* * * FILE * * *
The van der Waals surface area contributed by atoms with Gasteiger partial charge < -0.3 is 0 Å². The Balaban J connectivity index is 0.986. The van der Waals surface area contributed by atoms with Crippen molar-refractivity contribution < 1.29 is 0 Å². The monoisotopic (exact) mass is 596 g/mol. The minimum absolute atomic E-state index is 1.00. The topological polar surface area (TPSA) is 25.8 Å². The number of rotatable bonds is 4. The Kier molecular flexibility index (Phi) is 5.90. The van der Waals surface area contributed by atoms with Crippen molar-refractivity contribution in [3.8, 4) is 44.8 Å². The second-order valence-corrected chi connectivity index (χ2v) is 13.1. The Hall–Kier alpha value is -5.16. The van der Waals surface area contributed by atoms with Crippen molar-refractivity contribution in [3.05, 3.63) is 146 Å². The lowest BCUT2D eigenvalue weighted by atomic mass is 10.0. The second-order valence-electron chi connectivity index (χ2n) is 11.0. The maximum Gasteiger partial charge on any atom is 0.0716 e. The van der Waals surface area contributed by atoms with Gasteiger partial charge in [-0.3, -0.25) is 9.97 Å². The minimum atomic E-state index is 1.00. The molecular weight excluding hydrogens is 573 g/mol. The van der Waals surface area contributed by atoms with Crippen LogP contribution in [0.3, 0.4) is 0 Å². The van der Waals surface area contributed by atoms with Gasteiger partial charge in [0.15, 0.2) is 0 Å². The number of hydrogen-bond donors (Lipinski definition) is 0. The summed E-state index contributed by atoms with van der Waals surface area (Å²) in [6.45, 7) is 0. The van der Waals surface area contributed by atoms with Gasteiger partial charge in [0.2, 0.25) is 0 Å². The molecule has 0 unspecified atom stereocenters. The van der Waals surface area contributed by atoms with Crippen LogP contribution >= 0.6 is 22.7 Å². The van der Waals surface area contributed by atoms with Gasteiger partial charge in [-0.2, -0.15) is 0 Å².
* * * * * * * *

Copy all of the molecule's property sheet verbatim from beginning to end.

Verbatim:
The van der Waals surface area contributed by atoms with Gasteiger partial charge < -0.3 is 0 Å². The Balaban J connectivity index is 0.986. The van der Waals surface area contributed by atoms with Crippen molar-refractivity contribution < 1.29 is 0 Å². The monoisotopic (exact) mass is 596 g/mol. The minimum absolute atomic E-state index is 1.00. The topological polar surface area (TPSA) is 25.8 Å². The number of rotatable bonds is 4. The Kier molecular flexibility index (Phi) is 5.90. The van der Waals surface area contributed by atoms with Crippen molar-refractivity contribution in [3.8, 4) is 44.8 Å². The second-order valence-corrected chi connectivity index (χ2v) is 13.1. The Hall–Kier alpha value is -5.16. The van der Waals surface area contributed by atoms with Crippen molar-refractivity contribution in [3.05, 3.63) is 146 Å². The lowest BCUT2D eigenvalue weighted by atomic mass is 10.0. The second-order valence-electron chi connectivity index (χ2n) is 11.0. The maximum Gasteiger partial charge on any atom is 0.0716 e. The van der Waals surface area contributed by atoms with Gasteiger partial charge in [-0.3, -0.25) is 9.97 Å². The minimum atomic E-state index is 1.00. The molecular weight excluding hydrogens is 573 g/mol. The van der Waals surface area contributed by atoms with Crippen LogP contribution in [0.3, 0.4) is 0 Å². The van der Waals surface area contributed by atoms with Gasteiger partial charge in [0.15, 0.2) is 0 Å². The number of hydrogen-bond donors (Lipinski definition) is 0. The summed E-state index contributed by atoms with van der Waals surface area (Å²) in [6.45, 7) is 0. The van der Waals surface area contributed by atoms with Gasteiger partial charge in [0.2, 0.25) is 0 Å². The molecule has 0 unspecified atom stereocenters. The van der Waals surface area contributed by atoms with Crippen LogP contribution >= 0.6 is 22.7 Å². The van der Waals surface area contributed by atoms with Gasteiger partial charge in [-0.2, -0.15) is 0 Å².